Kepler did know the orbital period of the Earth, Mars, Venus, Mercury, Jupiter, and Saturn. He had access to observations going back centuries, including Brahe's most excellent data.
What couldn't know was the absolute size of the Earth's orbit, so the best he could do was give the size of the plantets' orbits in terms of the Earth-Sun distance, 1 A.U. Nobody else could do better for centuries.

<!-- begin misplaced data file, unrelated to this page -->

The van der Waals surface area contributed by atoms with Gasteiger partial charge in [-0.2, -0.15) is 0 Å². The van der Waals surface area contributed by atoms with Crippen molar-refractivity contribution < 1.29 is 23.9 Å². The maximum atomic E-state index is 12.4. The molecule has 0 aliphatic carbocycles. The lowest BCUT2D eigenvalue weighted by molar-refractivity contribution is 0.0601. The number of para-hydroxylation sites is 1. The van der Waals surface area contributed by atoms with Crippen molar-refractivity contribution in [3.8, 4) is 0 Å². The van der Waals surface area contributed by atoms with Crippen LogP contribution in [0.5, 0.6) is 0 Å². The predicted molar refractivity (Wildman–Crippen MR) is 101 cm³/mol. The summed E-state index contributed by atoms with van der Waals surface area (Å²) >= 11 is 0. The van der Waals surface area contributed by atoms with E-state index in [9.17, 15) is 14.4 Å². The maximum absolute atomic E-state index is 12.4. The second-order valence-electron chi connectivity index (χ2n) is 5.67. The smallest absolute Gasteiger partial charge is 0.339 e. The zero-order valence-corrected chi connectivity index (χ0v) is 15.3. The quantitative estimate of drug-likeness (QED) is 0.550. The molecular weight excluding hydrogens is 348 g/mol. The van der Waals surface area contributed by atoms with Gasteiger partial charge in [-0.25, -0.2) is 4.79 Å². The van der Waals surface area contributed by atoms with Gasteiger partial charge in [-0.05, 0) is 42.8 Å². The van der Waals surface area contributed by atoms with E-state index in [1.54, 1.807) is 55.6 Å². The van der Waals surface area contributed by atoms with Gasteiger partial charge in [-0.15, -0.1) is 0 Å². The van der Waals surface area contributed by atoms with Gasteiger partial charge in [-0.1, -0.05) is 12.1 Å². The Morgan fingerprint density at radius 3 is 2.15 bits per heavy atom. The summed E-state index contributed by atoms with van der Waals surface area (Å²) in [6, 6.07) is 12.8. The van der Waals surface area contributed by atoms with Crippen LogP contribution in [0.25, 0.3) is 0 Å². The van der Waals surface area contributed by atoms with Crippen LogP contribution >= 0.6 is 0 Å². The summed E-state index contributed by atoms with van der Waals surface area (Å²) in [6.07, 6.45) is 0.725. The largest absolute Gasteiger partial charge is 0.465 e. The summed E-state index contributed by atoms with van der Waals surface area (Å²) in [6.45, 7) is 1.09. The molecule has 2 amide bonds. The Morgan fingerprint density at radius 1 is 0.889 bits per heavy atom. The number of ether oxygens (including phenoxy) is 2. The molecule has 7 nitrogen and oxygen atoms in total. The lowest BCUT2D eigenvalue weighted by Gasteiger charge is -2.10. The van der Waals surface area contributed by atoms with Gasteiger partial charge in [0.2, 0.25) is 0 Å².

Using the transit of Venus across the face of the sun, timing the instant the edge of Venus "touches" the edge of the Sun from two different locations on Earth a known distance apart makes a parallax measurable, and the absolute distance between the Earth and Venus a matter of trigonometry. Kepler's Law lets us convert all the other relative distances into absolute distances. I believe it was 1769 when this was first accomplished.